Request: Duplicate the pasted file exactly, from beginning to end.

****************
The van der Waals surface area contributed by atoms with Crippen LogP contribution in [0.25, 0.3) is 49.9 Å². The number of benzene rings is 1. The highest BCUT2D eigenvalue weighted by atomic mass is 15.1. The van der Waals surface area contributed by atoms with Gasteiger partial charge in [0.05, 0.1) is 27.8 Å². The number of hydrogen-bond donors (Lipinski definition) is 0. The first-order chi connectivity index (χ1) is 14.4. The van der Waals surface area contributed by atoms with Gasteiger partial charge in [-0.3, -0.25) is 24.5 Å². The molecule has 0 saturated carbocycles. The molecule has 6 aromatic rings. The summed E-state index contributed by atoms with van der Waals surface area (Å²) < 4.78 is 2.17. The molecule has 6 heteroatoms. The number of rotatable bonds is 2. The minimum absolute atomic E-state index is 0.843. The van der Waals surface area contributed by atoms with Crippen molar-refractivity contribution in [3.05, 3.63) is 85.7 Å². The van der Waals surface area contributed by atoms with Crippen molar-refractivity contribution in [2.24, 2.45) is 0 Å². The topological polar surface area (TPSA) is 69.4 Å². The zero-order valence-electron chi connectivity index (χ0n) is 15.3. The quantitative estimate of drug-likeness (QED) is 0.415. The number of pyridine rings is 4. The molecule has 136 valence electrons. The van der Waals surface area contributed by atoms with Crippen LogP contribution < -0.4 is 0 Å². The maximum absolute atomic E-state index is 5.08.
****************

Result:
The van der Waals surface area contributed by atoms with Crippen LogP contribution in [0.25, 0.3) is 49.9 Å². The number of benzene rings is 1. The highest BCUT2D eigenvalue weighted by atomic mass is 15.1. The van der Waals surface area contributed by atoms with Gasteiger partial charge in [0.05, 0.1) is 27.8 Å². The number of hydrogen-bond donors (Lipinski definition) is 0. The first-order chi connectivity index (χ1) is 14.4. The van der Waals surface area contributed by atoms with Gasteiger partial charge in [-0.3, -0.25) is 24.5 Å². The molecule has 0 saturated carbocycles. The molecule has 6 aromatic rings. The summed E-state index contributed by atoms with van der Waals surface area (Å²) < 4.78 is 2.17. The molecule has 6 heteroatoms. The number of rotatable bonds is 2. The minimum absolute atomic E-state index is 0.843. The van der Waals surface area contributed by atoms with Crippen molar-refractivity contribution in [3.05, 3.63) is 85.7 Å². The van der Waals surface area contributed by atoms with Crippen molar-refractivity contribution in [2.24, 2.45) is 0 Å². The topological polar surface area (TPSA) is 69.4 Å². The zero-order valence-electron chi connectivity index (χ0n) is 15.3. The quantitative estimate of drug-likeness (QED) is 0.415. The number of pyridine rings is 4. The molecule has 136 valence electrons. The van der Waals surface area contributed by atoms with Crippen LogP contribution < -0.4 is 0 Å². The maximum absolute atomic E-state index is 5.08.